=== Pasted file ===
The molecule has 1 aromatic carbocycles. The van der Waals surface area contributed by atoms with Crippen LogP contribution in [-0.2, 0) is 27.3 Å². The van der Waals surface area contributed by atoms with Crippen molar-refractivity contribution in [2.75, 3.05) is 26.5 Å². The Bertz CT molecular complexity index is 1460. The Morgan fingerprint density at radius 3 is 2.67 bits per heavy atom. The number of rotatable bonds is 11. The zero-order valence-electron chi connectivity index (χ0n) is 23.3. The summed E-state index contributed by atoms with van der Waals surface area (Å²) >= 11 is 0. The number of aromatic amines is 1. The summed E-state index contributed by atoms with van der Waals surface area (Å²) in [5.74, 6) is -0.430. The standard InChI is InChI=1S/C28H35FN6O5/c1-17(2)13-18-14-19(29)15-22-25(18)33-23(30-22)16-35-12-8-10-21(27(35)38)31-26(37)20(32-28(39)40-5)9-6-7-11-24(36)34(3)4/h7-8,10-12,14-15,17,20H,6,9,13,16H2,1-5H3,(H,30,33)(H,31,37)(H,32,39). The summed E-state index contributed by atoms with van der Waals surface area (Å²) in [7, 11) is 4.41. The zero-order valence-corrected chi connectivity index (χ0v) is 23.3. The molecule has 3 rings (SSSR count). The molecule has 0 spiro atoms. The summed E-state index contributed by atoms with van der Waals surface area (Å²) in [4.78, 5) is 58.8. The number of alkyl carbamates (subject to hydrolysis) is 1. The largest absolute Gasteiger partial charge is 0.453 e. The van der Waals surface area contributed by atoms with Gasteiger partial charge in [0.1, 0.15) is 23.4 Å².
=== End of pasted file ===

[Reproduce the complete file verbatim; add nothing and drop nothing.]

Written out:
The molecule has 1 aromatic carbocycles. The van der Waals surface area contributed by atoms with Crippen LogP contribution in [-0.2, 0) is 27.3 Å². The van der Waals surface area contributed by atoms with Crippen molar-refractivity contribution in [2.75, 3.05) is 26.5 Å². The Bertz CT molecular complexity index is 1460. The Morgan fingerprint density at radius 3 is 2.67 bits per heavy atom. The number of rotatable bonds is 11. The zero-order valence-electron chi connectivity index (χ0n) is 23.3. The summed E-state index contributed by atoms with van der Waals surface area (Å²) >= 11 is 0. The number of aromatic amines is 1. The summed E-state index contributed by atoms with van der Waals surface area (Å²) in [5.74, 6) is -0.430. The standard InChI is InChI=1S/C28H35FN6O5/c1-17(2)13-18-14-19(29)15-22-25(18)33-23(30-22)16-35-12-8-10-21(27(35)38)31-26(37)20(32-28(39)40-5)9-6-7-11-24(36)34(3)4/h7-8,10-12,14-15,17,20H,6,9,13,16H2,1-5H3,(H,30,33)(H,31,37)(H,32,39). The summed E-state index contributed by atoms with van der Waals surface area (Å²) in [7, 11) is 4.41. The zero-order valence-corrected chi connectivity index (χ0v) is 23.3. The molecule has 3 rings (SSSR count). The molecule has 0 spiro atoms. The summed E-state index contributed by atoms with van der Waals surface area (Å²) in [4.78, 5) is 58.8. The number of alkyl carbamates (subject to hydrolysis) is 1. The largest absolute Gasteiger partial charge is 0.453 e. The van der Waals surface area contributed by atoms with Gasteiger partial charge in [0.1, 0.15) is 23.4 Å².